“Here,” Godfrey said, putting a plate of fries and a sandwich in front of April. “I haven’t been able to get hold of your mom yet.”
“What are you making so much food for?” April asked, surveying the counter. There was a plate of cookies sitting next to a stack of sandwiches and a humongous basket of fries
“It helps calm me,” Godfrey said.
“I don’t think cooking when your hands are shaking like that is a good idea,” she said.
Godfrey glanced down at his hands. They were shaking, even wrapped around a spatula. “Well, what you gonna do?” he asked, shrugging.
Mason came back into the stall from the greenhouse behind it. “I swept all the isles and turned on the watering system. That thing needs a serious upgrade, by the way.”
“Do you know why Sennett wouldn’t be answering a call?” Godfrey asked.
“Because she’s at work,” Mason said, reaching for a hand towel. “She’s probably doing something important.”
“What time is her shift over?” Godfrey asked.
“Why don’t I just send her a message, Grandpa?” Mason said. He shook his head, then tapped open his virtual visor. He started making typing motions with his hands. “What’s this big important thing you’ve got to tell her?”
Godfrey thought a minute. What was he supposed to say? He’d seen his father for only a few minutes, but it made him think the whole Earth was in danger? He thought someone might be on their way to endanger the station? He was scared, and he felt safer when Sennett was there? None of those seemed like the best things to tell her. “Just ask her if she saw that footage. Ask her if she has any idea what it might mean,” he said.
“Whatever,” Mason said.
April was looking toward the transit station. “Uncle Mason, I think someone’s hurt,” she said.
“Why?” Mason asked, not looking at her.
“Because they’re screaming,” she said.
That got both men’s attention. Mason’s visor turned off and Godfrey leaned over the counter to look in the direction that she was now pointing. “Can’t you hear them?” she asked.
Godfrey listened. After a few moments, he did hear screaming. But it didn’t sound like just one person as April had said. It sounded like a crowd.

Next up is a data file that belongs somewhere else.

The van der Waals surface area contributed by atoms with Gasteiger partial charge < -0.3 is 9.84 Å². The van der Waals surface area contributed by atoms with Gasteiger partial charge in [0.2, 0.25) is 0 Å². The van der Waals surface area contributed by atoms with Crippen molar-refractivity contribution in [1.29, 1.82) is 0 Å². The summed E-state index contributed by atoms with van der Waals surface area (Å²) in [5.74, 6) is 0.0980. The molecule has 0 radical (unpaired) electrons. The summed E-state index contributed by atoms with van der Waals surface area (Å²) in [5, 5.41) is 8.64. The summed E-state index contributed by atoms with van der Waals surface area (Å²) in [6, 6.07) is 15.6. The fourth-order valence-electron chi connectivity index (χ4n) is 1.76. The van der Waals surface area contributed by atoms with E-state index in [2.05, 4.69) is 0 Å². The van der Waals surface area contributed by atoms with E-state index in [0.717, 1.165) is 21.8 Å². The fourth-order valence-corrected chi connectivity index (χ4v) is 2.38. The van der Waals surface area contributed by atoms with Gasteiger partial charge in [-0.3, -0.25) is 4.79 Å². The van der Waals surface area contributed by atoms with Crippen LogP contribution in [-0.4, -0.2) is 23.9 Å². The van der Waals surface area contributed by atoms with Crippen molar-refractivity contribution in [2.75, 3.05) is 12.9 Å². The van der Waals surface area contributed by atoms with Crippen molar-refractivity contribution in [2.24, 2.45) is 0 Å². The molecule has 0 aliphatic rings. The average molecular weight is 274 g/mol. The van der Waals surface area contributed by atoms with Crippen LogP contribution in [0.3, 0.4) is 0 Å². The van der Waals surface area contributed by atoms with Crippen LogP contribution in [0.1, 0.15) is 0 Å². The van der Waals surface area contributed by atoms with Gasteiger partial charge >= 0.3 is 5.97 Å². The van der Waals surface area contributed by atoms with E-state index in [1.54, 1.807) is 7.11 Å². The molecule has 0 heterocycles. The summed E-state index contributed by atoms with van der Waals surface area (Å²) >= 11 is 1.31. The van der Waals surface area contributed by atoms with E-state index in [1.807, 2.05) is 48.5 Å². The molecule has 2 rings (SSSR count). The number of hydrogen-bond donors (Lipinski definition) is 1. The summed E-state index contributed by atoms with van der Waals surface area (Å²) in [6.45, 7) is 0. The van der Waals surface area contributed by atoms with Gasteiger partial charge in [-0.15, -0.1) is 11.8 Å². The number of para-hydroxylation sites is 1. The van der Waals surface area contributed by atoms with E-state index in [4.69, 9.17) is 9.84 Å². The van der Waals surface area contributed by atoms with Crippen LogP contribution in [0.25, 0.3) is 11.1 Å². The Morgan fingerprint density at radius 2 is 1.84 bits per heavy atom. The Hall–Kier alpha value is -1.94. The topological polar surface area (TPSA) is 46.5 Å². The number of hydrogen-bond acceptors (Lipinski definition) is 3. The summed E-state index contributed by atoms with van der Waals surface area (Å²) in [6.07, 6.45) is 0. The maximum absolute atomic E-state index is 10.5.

“Come behind the counter,” he said, reaching for April. He lifted her off of her stool and set her down next to him. People were running past the stall. Some were calling for the police, some were just doing their best to get away, from what he couldn’t see yet.
One woman stopped long enough to say, “Get that little girl out of here, we’re under attack!” before running past.
“Under attack by what?” Mason asked.
Godfrey pushed a button under the counter. The steel shutter on the front of his stall came down, shutting out the street. “Stay here,” he said, “I’m going to find out what’s going on. Keep trying to reach Sennett. Try Ki, too.”
“But I want to see what’s going on,” April said.
“Hush,” Mason said, putting a hand on her shoulder. Godfrey slipped out of the side door.
The streets were flooded with screaming people, running from what looked like robotic dogs. One jumped on an Earth woman and started cutting her stomach open with a circular saw that extended from its middle. Godfrey ran for her, but just as he reached her a hand pulled him back. He turned to see Amy shaking her head. “Not her, she’s lost,” she cried, pointing across the aisle. “Get him!”
There was a Ma’sheed boy there, crouched behind another food stall, crying. Godfrey nodded and ran to get him. A dog lunged for him, only to be knocked back by a blast from Amy’s air gun. It was only distracted for a moment, though.